Sedgwick’s versatile Logan Thompson ready for Shrine Bowl appearance
In the week leading up to practice with the West squad for the Shrine Bowl game on Saturday, Sedgwick’s Logan Thompson wasn’t sure what position he’d play.
Maybe he’d play linebacker, where he had 66 solo tackles, 26 assists and two interceptions in 2012, earning an All-Metro selection. Or maybe he’d play quarterback, where he threw for 1,030 yards and 12 touchdowns in the last half of the season when he replaced the injured starter.
Or there’s always running back. He started the first three games of 2012 at running back, and finished with 1,405 yards, 22 touchdowns in 12 games. He also had 466 receiving yards and seven touchdowns.
Then again, if there’s an opening at offensive line, he could help there. He started at guard for Sedgwick as a sophomore and junior.
“He’s one of those special high school athletes,” Sedgwick football coach Jeff Werner said. “He had a very good football season, was the leading scorer in basketball, is an all-state pitcher, playing in the all-star games for football and baseball, and he made it to state in the shot put.”
Thompson didn’t plan to be such a versatile athlete. It just happened.
Football is a family sport. His dad, Bryan, played college football, so did his grandpa, Bob, who coached football at Sedgwick. His uncle, Jonathan, played college football and is a Northwest assistant, and his brother, Nathan, plays football at Friends.
Logan Thompson started out as a running back, moved to fullback his seventh and eighth grade seasons, then was a running back as a freshman but didn’t play varsity. He moved to the offensive line as a sophomore because that’s where Werner needed him because of his size and strength.
“My favorite position is definitely quarterback,” said Thompson, who is 6-foot-3, 225 pounds. “I’ve always dreamed of playing it. I’ve never been small enough to play it, I guess.
“… Since we were such a small 3A school, I was the biggest kid on the team. While 6A schools have linemen all over 250 (pounds), I was probably the only lineman on my team that weighed over 200.”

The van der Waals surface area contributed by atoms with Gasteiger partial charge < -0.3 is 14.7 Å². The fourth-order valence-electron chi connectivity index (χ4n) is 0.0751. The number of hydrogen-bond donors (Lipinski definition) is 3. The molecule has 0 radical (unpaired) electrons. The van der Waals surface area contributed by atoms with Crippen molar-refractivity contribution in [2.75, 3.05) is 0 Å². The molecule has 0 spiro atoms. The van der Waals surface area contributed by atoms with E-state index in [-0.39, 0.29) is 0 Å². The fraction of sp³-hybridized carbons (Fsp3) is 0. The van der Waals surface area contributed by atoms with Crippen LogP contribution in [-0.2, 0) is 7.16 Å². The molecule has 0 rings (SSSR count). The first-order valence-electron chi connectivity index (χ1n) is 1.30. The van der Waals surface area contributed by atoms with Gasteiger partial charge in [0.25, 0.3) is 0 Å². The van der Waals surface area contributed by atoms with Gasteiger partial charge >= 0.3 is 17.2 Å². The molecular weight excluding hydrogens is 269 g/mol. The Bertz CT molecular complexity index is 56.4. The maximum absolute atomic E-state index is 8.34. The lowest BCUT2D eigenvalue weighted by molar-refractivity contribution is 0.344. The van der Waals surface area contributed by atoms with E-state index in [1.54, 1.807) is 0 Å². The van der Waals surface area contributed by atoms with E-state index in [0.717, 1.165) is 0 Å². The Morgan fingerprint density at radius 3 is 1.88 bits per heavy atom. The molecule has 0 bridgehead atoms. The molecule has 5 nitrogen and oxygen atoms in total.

But after watching Thompson on the basketball court, Werner decided to utilize him at skill positions.
“He’s one of our best basketball players, and we kind of play basketball on grass for football. So I knew I needed to get him with his hand on the ball,” Werner said.
Thompson succeeded at running back and wide receiver, but then starting quarterback Brylie Ware was injured after throwing for more than 1,000 yards. No question about it, Thompson replaced him.
The transition wasn’t easy, though, and Thompson struggled not to get mad at himself when he wasn’t perfect.
“I wasn’t the best at throwing the ball at first. I’m probably still not,” he said with a laugh. “… It was just a weird excitement. It was just so weird to have this happen. I thought it would never happen that I’d play quarterback, and when it did, I felt excited, but I felt the pressure.”
After the Shrine Bowl, Thompson will be headed to Manhattan, where he has been invited to walk on at Kansas State.
As thrilled as he is to represent Sedgwick in the Shrine Bowl, playing for K-State coach Bill Snyder trumps everything.
“My junior year, one of the recruiters talked to me a little bit, and then they saw me my senior year and they invited me to walk on,” Thompson said. “It was probably the happiest I’ve been.
“… I just wanted to be coached by Mr. Snyder. He’s just so awesome. It’s a dream come true.”